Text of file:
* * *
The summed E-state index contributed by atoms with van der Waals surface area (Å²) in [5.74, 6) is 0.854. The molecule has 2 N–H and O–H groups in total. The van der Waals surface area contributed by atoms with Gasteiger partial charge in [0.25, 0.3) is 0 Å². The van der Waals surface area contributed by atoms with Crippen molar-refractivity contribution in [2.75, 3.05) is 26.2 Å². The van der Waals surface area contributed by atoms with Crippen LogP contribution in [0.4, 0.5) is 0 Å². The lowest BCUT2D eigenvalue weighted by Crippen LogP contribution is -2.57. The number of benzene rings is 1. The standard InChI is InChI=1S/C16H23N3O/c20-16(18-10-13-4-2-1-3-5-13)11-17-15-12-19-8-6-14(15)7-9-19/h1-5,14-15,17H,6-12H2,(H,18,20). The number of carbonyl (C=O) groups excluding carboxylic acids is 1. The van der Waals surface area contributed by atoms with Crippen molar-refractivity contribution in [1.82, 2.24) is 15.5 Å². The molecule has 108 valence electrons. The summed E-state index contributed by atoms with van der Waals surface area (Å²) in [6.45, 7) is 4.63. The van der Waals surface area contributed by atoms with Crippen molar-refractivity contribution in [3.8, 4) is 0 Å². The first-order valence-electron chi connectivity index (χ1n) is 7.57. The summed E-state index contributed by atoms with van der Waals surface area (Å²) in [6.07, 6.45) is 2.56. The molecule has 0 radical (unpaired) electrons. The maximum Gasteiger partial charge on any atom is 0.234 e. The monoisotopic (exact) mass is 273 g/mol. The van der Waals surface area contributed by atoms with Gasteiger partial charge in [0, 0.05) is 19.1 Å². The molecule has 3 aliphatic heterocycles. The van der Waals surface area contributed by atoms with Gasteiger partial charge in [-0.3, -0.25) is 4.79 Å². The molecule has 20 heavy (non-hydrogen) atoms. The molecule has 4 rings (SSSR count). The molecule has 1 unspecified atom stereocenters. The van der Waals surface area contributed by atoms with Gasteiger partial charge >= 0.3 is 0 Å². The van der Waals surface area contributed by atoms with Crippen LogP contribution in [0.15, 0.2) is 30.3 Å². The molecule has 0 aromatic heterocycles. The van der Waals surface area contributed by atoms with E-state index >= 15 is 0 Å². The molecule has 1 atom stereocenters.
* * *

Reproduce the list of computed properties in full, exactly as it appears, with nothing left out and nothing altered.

The summed E-state index contributed by atoms with van der Waals surface area (Å²) in [5.74, 6) is 0.854. The molecule has 2 N–H and O–H groups in total. The van der Waals surface area contributed by atoms with Gasteiger partial charge in [0.25, 0.3) is 0 Å². The van der Waals surface area contributed by atoms with Crippen molar-refractivity contribution in [2.75, 3.05) is 26.2 Å². The van der Waals surface area contributed by atoms with Crippen LogP contribution in [0.4, 0.5) is 0 Å². The lowest BCUT2D eigenvalue weighted by Crippen LogP contribution is -2.57. The number of benzene rings is 1. The standard InChI is InChI=1S/C16H23N3O/c20-16(18-10-13-4-2-1-3-5-13)11-17-15-12-19-8-6-14(15)7-9-19/h1-5,14-15,17H,6-12H2,(H,18,20). The number of carbonyl (C=O) groups excluding carboxylic acids is 1. The van der Waals surface area contributed by atoms with Crippen molar-refractivity contribution in [1.82, 2.24) is 15.5 Å². The molecule has 108 valence electrons. The summed E-state index contributed by atoms with van der Waals surface area (Å²) in [6.45, 7) is 4.63. The van der Waals surface area contributed by atoms with Crippen molar-refractivity contribution in [3.8, 4) is 0 Å². The first-order valence-electron chi connectivity index (χ1n) is 7.57. The summed E-state index contributed by atoms with van der Waals surface area (Å²) in [6.07, 6.45) is 2.56. The molecule has 0 radical (unpaired) electrons. The maximum Gasteiger partial charge on any atom is 0.234 e. The monoisotopic (exact) mass is 273 g/mol. The van der Waals surface area contributed by atoms with Gasteiger partial charge in [0, 0.05) is 19.1 Å². The molecule has 3 aliphatic heterocycles. The van der Waals surface area contributed by atoms with Gasteiger partial charge in [-0.3, -0.25) is 4.79 Å². The molecule has 20 heavy (non-hydrogen) atoms. The molecule has 4 rings (SSSR count). The molecule has 1 unspecified atom stereocenters. The van der Waals surface area contributed by atoms with Gasteiger partial charge >= 0.3 is 0 Å². The van der Waals surface area contributed by atoms with Crippen LogP contribution in [0.15, 0.2) is 30.3 Å². The molecule has 0 aromatic heterocycles. The van der Waals surface area contributed by atoms with E-state index >= 15 is 0 Å². The molecule has 1 atom stereocenters.